Originally published in: Proceedings of 21st ED-Media Conference (2009), S. 4344 - 4351 World Conference on Educational Multimedia, Hypermedia and Telecommunications; 2009

Augar, N., Raitman, R., & Zhou, W. (2004). Teaching and learning online with wikis. In: Atkinson, R., McBeath, C., JonasDwyer, D., & Phillips, R. (Eds.). Beyond the comfort zone: Proceedings of the 21st ASCILITE Conference (pp. 95-104), December 5-8, 2004, Perth, Australia. Bullen, M., Morgan, T., Belfer, K. & Oayyum, A (2008). The digital learner at BCIT and implications for an e-strategy. EDEN, Paris, France. Caddick, S. (2006). Wiki and other ways to share learning online. Nature, 442, 7104, 744-744 Conole, G.; de Laat, M., Dillon, T. & Darby, J. (2006). LXP:Student experiences of technologies. Final Report: JISC UK, http://www.jisc.ac.uk/whatwedo/programmes/elearningpedagogy/learneroutcomes (last visited: December 2008) Dewey, J. (1916). Democracy and Education. An introduction to the philosophy of Education. Free Press, Rockland (NY), reprint 1997 Downes, S. (2005). E-Learning 2.0. ACM eLearn Magazine, October 2005(10) Ebner, M.; Kickmeier-Rust, M. & Holzinger, A. (2008). Utilizing Wiki-Systems in higher education classes: a chance for universal access?. Universal Access in the Information Society, 2008, Springer Berlin / Heidelberg, ISSN 1615-5289 (Print) 1615-5297 (Online) Ebner, M. & Maurer, H. (2008). Can Microblogs and Weblogs change traditional scientific writing?. E-Learn 2008, Las Vegas, p. 768-776, 2008 Ebner, M. (2008). Why We Need EduPunk. Journal of Social Informatics, June 2008, Nr. 9, ISSN 1584-384X, p. 1-9, http://www.ris.uvt.ro Evans, C. (2007). The effectiveness of m-Learning in the form of podcast revision lectures in higher education. Computers & Education, Volume 50, Issue 2, February 2008, p. 491-498 Farmer, J. & Bartlett-Bragg, A. (2005). Blogs @ anywhere: High fidelity online communication, ASCILITE 2005: Balance, Fidelity, Mobility: maintaining the momentum?, pp. 197-203 Green, H. & Hannon, C. (2007). Their Space: Education for a digital generation. London: DEMOS. Retrieved from: http://www.demos.co.uk/files/Their%20space%20-%20web.pdf (last visited December 2008). Kleimann, B., Özkilic, M. & Göcks, M. (2008). HISBUS-Kurzinformation,Studieren im Web 2.0, Project Report, https://hisbus.his.de/hisbus/docs/hisbus21.pdf (last visited December 2008) Holzinger, A. (2002). Multimedia Basics, Volume 2: Learning. Cognitive Fundamentals of multimodal Information Systems. Laxmi, New Delhi JIM Study (2008). JIM 2008, Jugend, Information, (Multi-)Media – Basisstudie zum Medienumgang 12- bis 19-jähriger in Deutschland, http://www.mpfs.de/fileadmin/JIM-pdf08/JIM-Studie_2008.pdf (last visited December 2008) Luca, J & McLoughlin, C. (2005). Can blogs promote fair and equitable teamwork? ASCILITE 2005: Balance, Fidelity, Mobility: maintaining the momentum?, pp. 379-385 Margaryan, A. & Littlejohn, A. (2008). Are digital natives a mythm or reality?: Students’ use of technologies for learning, final draft, in review Pelevin, V. & Bromfield, A. (2002). Homo Zapiens. Penguin Prensky, M. (2001). Digital natives, Digital Immigrants, On the Horizon, 9 (5), p. 1-6. Oblinger, D. D. & Oblinger, J. L. (Hrsg.). (2005). Educating the Net Generation, http://www.educause.edu/educatingthenetgen (last visited December 2008) Oblinger, J. L. (2005). Is it age for IT: First steps Towards Understanding the Net Generation, li D. D. Oblinger & J. L. Oblinger (Hrsg.). Educating the Net Generation, (p. 2.1-1.5) http://www.educause.edu/ir/library/pdf/pub7101b.pdf (last visited December 2008) Opaschowski, H. W. (1999). Generation @, Die Medienrevolution entläßt ihre Kinder: Leben im Informationszeitalter. Hamburg/Ostfildern: Kurt Mair Verlag O’Reilly, T. (2004). What is Web 2.0: Design patterns and business models for the next generation of software, http://www.oreillynet.com/pub/a/oreilly/tim/news/2005/09/30/what-is-web-20.html (last visited December 2008) Schulmeister, R. (2008). Gibt es eine Net Generation? [Does the Net Generation exist?]. University of Hamburg, Germany, http://www.zhw.uni- hamburg.de/uploads/schulmeister-net-generation_v2.pdf (last visited December 2008) Tapscott, D. (1997). Growing up digital: The Rise of the Net Generation. McGrwa-Hill, New York Towned, N. (2005). Podcasting in Higher Education, Media Onlinefocus 22, British Universities Film & Video Council, http://www.bufvc.ac.uk/publications/mediaonlineissues/moF22_vf61.pdf (last visited: December 2008)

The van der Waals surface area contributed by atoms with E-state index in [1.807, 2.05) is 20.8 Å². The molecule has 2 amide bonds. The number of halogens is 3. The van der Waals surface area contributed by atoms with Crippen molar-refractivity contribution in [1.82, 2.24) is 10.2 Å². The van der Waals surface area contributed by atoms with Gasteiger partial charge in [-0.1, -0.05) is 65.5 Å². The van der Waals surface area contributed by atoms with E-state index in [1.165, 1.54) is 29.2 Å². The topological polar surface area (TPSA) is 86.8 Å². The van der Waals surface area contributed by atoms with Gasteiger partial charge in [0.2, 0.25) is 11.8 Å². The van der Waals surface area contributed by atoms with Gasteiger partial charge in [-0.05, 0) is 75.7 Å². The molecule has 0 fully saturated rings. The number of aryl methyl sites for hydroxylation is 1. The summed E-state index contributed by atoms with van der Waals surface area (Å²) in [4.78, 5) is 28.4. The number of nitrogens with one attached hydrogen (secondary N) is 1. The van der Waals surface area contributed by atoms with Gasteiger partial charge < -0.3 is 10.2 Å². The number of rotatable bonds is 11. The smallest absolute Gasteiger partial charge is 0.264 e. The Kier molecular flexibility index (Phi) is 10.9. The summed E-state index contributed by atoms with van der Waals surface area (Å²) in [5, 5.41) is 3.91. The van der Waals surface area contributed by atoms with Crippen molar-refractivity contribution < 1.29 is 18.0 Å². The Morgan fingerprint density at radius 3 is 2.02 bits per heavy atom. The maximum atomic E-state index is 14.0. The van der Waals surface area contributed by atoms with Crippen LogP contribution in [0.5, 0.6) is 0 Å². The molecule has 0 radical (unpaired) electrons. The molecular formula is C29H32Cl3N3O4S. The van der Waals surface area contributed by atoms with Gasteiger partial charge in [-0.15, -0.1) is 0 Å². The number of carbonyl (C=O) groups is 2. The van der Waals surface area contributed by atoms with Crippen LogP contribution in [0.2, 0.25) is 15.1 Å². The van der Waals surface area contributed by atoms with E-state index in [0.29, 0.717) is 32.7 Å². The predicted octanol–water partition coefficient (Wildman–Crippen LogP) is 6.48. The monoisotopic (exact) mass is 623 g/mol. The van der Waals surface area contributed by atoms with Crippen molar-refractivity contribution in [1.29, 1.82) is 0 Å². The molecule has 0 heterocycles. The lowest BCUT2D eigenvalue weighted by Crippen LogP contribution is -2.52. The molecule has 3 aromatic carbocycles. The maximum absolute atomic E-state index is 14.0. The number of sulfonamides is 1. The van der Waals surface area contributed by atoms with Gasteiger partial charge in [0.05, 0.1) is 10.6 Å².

Sign up to vote on this title
UsefulNot useful

Master Your Semester with Scribd & The New York Times

Special offer for students: Only $4.99/month.

Master Your Semester with a Special Offer from Scribd & The New York Times

Cancel anytime.